Public Service and Teacher’s Salaries

Brian Kinsley
5 min readApr 30, 2021

Full disclosure. I was the president of a localPublic service union but at the same time might be taking what is considered a conservative position. Be that as it may, I firmly believe that the public service in Canada is the most equitable employer in the country because the ratio between the lowest and highest paid employees is a lot smaller than is the case in large private sector corporations. In the private sector, on average, a CEO earned 149 times more than the average employee in 2018. The CEO of the Bank of Montreal earned $11.1 million in 2020, 367 times the amount of a teller working 40 hours per week. He earned more in one than any of his tellers did in one year. You can decide if that is fair compensation for for a CEO who did not meet his objectives for the year. In the Public service, on the other hand, the ratio is closer to 3 or 1 ($70,000 compared to $200,000). Furthermore, the ratio between the lowest paid clerk and the Clerk of the Privy Council (a cabinet minister) is only 6 to 1. I firmly believe that Canada should institute a basic income that a family can live on.

Having provided the above comments as a backdrop I now come to my principle arguments which will be controversial.

Pay Increases, Absolute or Percentages.

What is the fairest method of increasing wages, absolute increases or percentage increases and for whom?

When I worked for the Hudson Bay Mining & Smelting Co. before going to university in 1960, wage increases were given in cents per hour. Earning $1.96 per hour when I started, I received a $0.07 increase as did everyone, regardless of job classification. In order to earn an even higher income, one had to change jobs through transfer or promotion. Was this method fair? From the company perspective, it kept wages significantly lower. The absolute gap between the lowest paid workers and higher paid workers remained the same under this system. For example, if one earned $5,000 per year in 1960 and received a $100 increase per year for 20 years, your salary after 20 years would be $7,000., or an increase of 40% in total. For, the employee earning $10,000, the increase would be the same, $2,000, for a total of $12,000. However, the total percentage increase would only be 20%, resulting in a big saving for the company but a relative loss for the higher paid employee. As a general principal, it also puts less inflationary pressure on the economy and keeps products more competitive. However, is it fair to the higher paid employees to see their relative wages go down. They would not probably think so.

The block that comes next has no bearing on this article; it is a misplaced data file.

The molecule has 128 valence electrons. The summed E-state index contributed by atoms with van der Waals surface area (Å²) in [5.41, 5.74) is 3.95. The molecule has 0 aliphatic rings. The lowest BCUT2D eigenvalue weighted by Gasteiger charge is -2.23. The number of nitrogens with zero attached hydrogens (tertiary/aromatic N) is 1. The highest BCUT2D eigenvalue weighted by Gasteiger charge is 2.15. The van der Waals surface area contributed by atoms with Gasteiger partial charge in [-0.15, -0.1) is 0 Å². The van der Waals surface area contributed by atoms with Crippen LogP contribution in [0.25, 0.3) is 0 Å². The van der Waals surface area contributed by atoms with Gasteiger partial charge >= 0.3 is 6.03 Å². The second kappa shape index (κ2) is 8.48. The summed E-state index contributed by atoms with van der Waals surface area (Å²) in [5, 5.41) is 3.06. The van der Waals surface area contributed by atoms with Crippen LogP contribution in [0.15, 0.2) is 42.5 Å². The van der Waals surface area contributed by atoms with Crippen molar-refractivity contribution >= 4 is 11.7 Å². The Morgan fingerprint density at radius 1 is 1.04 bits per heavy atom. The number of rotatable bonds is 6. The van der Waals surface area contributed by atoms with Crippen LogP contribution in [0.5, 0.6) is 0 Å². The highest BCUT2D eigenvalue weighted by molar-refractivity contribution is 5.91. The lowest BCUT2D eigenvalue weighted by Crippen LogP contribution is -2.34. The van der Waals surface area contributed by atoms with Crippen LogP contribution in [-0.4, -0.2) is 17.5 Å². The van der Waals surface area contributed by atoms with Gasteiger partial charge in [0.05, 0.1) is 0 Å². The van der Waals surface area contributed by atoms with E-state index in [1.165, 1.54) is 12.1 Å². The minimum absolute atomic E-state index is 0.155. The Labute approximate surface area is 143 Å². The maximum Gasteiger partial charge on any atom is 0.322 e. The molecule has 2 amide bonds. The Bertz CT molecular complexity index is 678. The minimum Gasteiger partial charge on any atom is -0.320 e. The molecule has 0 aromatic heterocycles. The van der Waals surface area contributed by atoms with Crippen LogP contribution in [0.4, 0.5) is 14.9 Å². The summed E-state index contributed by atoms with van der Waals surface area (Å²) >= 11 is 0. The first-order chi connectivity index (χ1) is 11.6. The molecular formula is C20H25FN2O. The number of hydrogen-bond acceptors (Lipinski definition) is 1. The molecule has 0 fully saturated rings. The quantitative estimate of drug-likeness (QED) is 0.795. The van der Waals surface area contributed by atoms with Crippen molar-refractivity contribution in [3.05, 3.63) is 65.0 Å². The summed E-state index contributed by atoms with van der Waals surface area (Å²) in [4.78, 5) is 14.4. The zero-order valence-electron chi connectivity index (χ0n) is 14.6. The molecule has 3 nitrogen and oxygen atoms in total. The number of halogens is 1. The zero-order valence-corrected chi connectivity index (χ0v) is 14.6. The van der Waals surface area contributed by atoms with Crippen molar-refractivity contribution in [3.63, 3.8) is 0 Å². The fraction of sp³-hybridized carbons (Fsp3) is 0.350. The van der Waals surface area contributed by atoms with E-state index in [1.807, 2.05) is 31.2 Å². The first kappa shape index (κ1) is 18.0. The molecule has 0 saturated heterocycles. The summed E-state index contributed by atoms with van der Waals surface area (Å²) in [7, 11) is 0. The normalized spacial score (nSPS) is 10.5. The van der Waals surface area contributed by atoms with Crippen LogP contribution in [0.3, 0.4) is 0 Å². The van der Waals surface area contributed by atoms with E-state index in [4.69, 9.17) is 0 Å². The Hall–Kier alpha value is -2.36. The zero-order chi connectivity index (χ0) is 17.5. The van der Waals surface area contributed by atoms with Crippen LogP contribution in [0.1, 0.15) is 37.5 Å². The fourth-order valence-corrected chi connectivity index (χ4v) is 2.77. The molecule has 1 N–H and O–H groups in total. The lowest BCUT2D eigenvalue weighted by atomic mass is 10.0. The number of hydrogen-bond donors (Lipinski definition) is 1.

This regime changed when, after a lengthy strike, the plant was unionized and pay increases were calculated on a percentage bases.

What happens using this same example. Hypothetically, if all workers received an increase of 2% per year for 20 years, the pay package for the employee originally earning $5,000 would increase to $7,430, or by 49%, an absolute increase of $2,430. The annual salary of the higher paid employees would jump to $14,859, the same overall percentage increase of 49% but an absolute increases of $4,859. Lower paid employees might think this is quite unfair. There increased spending power is only about 60% of that of the higher paid employees. The tables have turned.